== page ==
The HEAD — An Exploration of Git
Git is a distributed Version Control System. Described technically, a version control system is a repository of files. The logic of Version Control Systems is based on the concept of tracking changes that happen within the respective files. These files are more often than not computer source code.
Like other control systems, the main objective of Git is to track changes made to the files inside the repository. Tracking these changes involves documenting not only the change, but who made it, why they made it and a brief on what problems making the changes fixed; or how making the changes enhanced the respective file. The significance of this with regard to software development is that it allows for not only proper documentation of changes and the saving of different versions of a software, but that it facilitates collaboration by multiple developers on one project; regardless of whether they are together or countries apart.
Git is made up of many different aspects, the HEAD being one of them. This article explores what the HEAD is, why it is important, and how it works.
What exactly is the HEAD?
In Git, references are files that store the location, of where commits are done. The files contain SHA-1 values stored under simple names, which makes it easier to locate the history of previous commits; as opposed to if you were using the SHA-1 values themselves. These files are stored in the ‘.git/refs’ sub-directory. The HEAD is one of these references.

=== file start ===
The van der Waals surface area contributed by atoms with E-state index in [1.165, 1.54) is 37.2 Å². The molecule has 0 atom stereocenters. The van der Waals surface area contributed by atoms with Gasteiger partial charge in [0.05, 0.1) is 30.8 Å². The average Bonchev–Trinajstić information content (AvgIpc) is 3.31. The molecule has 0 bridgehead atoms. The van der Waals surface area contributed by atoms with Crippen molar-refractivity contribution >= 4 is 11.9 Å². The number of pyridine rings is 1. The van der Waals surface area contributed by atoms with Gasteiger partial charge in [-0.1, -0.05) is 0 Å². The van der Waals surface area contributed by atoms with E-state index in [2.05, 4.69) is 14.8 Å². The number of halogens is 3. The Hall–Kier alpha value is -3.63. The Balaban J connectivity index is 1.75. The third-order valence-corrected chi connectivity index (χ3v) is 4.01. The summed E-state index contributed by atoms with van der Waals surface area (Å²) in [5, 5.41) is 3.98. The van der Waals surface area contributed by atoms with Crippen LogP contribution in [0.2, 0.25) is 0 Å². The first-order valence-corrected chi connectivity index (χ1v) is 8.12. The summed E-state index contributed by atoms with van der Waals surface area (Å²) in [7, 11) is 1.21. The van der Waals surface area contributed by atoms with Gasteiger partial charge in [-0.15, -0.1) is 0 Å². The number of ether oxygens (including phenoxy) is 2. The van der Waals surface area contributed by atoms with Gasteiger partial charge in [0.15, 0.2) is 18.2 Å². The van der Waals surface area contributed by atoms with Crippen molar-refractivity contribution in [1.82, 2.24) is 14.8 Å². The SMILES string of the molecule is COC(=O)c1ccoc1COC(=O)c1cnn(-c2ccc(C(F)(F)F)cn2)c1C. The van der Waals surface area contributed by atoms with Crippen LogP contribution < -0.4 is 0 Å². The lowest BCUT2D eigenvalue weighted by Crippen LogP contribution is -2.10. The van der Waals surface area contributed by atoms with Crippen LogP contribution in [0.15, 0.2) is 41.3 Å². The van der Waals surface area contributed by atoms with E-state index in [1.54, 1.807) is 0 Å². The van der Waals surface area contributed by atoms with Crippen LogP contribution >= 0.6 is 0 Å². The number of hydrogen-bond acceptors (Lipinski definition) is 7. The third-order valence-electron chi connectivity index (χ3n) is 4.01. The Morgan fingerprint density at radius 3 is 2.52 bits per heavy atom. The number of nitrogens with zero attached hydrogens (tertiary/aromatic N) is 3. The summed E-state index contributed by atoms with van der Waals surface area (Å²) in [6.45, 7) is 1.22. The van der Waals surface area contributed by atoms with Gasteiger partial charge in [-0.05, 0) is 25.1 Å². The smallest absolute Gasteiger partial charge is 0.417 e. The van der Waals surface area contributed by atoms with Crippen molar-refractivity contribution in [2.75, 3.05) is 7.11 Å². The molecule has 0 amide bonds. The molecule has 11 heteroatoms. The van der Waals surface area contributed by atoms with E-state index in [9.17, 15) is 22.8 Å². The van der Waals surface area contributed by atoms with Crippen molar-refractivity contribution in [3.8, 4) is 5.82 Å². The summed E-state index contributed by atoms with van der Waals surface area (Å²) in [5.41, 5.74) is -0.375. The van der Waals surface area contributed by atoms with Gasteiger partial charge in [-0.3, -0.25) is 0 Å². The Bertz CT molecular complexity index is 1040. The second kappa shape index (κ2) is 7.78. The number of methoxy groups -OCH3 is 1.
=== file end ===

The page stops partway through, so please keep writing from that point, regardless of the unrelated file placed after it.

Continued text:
The HEAD may be described as a reference to the currently checked out commit. By default, it is a symbolic reference to the branch that you have checked out. Symbolic because the HEAD, unlike a normal reference, does not contain an actual reference but instead a pointer to another reference. In simpler terms, the HEAD may be viewed as a reference to the tip of current branch. Where the latest commit is the tip. The other option, other than the default; for the HEAD, is when it is detached.
Why is the HEAD important?
The HEAD is important because through it we are able to keep track of our commits.
How does it work?
When the ‘git commit’ command is ran, it creates the commit object, specifying the parent of that commit object to be the SHA-1 value that the reference in the HEAD points to. Which means that the HEAD can be thought of as the commit branch. Running the ‘git show HEAD’ command shows you where the HEAD is currently pointing to (which is the last commit).
To see the HEAD of the previous commit simply do ‘git show HEAD~’ or ‘git show HEAD~~’ like below.
Switching branches can be done using the ‘git checkout <branch-name>’ command which simply switches the HEAD to point to the new branch. This makes it possible to commit to the new branch.
A detached head is what occurs when a specific commit is checked out instead of a branch.
The above shows a ‘git checkout’ to a previous commit’s SHA-1 value. To get out of this detached state, you can simply ‘git checkout master’ to go back to the master branch.